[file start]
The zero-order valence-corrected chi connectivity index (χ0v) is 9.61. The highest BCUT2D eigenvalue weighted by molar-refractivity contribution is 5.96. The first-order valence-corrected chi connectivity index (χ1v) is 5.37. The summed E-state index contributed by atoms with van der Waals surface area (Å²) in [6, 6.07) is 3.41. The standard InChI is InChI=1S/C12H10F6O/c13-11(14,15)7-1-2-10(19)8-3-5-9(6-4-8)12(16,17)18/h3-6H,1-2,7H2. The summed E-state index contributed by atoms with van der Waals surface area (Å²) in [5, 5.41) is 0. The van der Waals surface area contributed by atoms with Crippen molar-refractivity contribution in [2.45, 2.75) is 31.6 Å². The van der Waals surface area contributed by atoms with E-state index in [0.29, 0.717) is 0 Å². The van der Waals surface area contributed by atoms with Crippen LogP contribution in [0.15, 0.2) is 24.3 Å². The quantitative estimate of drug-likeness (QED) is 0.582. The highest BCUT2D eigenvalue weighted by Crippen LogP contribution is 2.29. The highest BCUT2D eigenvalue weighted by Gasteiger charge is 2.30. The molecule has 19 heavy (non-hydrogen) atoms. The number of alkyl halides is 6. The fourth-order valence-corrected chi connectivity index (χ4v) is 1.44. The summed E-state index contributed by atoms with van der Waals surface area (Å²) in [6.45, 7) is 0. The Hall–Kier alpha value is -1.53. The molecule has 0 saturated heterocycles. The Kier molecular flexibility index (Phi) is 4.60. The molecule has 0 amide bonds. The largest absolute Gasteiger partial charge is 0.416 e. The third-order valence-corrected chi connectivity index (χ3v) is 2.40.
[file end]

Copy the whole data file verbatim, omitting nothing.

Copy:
The zero-order valence-corrected chi connectivity index (χ0v) is 9.61. The highest BCUT2D eigenvalue weighted by molar-refractivity contribution is 5.96. The first-order valence-corrected chi connectivity index (χ1v) is 5.37. The summed E-state index contributed by atoms with van der Waals surface area (Å²) in [6, 6.07) is 3.41. The standard InChI is InChI=1S/C12H10F6O/c13-11(14,15)7-1-2-10(19)8-3-5-9(6-4-8)12(16,17)18/h3-6H,1-2,7H2. The summed E-state index contributed by atoms with van der Waals surface area (Å²) in [5, 5.41) is 0. The van der Waals surface area contributed by atoms with Crippen molar-refractivity contribution in [2.45, 2.75) is 31.6 Å². The van der Waals surface area contributed by atoms with E-state index in [0.29, 0.717) is 0 Å². The van der Waals surface area contributed by atoms with Crippen LogP contribution in [0.15, 0.2) is 24.3 Å². The quantitative estimate of drug-likeness (QED) is 0.582. The highest BCUT2D eigenvalue weighted by Crippen LogP contribution is 2.29. The highest BCUT2D eigenvalue weighted by Gasteiger charge is 2.30. The molecule has 19 heavy (non-hydrogen) atoms. The number of alkyl halides is 6. The fourth-order valence-corrected chi connectivity index (χ4v) is 1.44. The summed E-state index contributed by atoms with van der Waals surface area (Å²) in [6.45, 7) is 0. The Hall–Kier alpha value is -1.53. The molecule has 0 saturated heterocycles. The Kier molecular flexibility index (Phi) is 4.60. The molecule has 0 amide bonds. The largest absolute Gasteiger partial charge is 0.416 e. The third-order valence-corrected chi connectivity index (χ3v) is 2.40.